General Motors (GM -0.57%) is set to work with lithium battery innovator SolidEnergy Systems (SES) in a partnership to increase range, lower costs, and improve energy density of its battery technology. SES might not be a new name to GM investors as GM Ventures was an early investor in the company back in 2015. That set the stage for Thursday's partnership announcement to build a manufacturing prototyping line in Woburn, Massachusetts. The goal is to produce a high-capacity, pre-production battery by 2023.
"Affordability and range are two major barriers to mass EV adoption," said General Motors President Mark Reuss at a Washington Post Live virtual conference. "With this next-generation Ultium chemistry, we believe we're on the cusp of a once-in-a-generation improvement in energy density and cost. There's even more room to improve in both categories, and we intend to innovate faster than any other company in this space."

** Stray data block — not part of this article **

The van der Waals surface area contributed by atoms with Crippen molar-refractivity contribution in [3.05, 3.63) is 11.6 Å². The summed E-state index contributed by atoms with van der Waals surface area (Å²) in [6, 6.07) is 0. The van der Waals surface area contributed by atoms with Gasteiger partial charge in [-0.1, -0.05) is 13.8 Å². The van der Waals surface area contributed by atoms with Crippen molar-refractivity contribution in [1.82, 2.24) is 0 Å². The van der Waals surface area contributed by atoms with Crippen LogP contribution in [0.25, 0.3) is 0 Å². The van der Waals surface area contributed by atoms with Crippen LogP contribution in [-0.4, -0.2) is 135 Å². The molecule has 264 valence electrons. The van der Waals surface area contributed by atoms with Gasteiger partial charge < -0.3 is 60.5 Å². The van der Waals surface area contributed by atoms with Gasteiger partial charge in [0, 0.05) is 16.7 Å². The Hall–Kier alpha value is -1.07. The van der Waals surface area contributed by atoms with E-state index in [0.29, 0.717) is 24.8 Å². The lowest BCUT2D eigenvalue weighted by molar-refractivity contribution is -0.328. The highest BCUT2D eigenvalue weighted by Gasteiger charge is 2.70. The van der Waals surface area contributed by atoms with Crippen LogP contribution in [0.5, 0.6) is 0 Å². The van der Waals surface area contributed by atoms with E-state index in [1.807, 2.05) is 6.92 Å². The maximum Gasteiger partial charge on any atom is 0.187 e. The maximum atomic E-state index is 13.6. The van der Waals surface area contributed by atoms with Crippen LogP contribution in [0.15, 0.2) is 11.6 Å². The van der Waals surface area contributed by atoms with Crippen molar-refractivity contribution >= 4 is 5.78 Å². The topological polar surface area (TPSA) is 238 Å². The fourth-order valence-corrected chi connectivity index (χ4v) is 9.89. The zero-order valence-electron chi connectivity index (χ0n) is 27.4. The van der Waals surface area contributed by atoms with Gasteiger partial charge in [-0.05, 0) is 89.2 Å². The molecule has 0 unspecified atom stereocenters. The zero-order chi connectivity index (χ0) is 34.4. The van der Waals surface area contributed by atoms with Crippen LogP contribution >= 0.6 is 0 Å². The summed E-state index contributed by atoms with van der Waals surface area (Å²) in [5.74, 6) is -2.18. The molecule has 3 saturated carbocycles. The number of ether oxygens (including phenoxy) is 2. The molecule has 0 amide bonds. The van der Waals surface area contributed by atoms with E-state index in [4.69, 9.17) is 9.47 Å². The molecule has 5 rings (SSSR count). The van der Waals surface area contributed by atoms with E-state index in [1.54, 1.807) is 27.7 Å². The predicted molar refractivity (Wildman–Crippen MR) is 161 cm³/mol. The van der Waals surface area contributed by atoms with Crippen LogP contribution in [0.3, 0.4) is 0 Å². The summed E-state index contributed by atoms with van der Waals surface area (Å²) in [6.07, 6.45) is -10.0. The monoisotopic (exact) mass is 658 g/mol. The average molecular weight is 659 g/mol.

GM brings an extensive history with lithium metal batteries, including 49 patents granted and 45 patents pending, while SES also brings its own intellectual property to the table. Already, the initial prototype batteries have logged 150,000 simulated test miles. GM has high hopes for its Ultium battery platform and believes the new system could give vehicles a range of up to 450 miles on one charge.
When it comes to developing an electric-vehicle strategy, GM has thrown it into high gear. GM has committed more than $27 billion to EV and autonomous vehicle (AV) product development with 30 EVs set to launch by the end of 2025. GM continues to make it clear to investors it will accelerate EV development and drive the company into the future by working with a list of innovative young companies such as SES.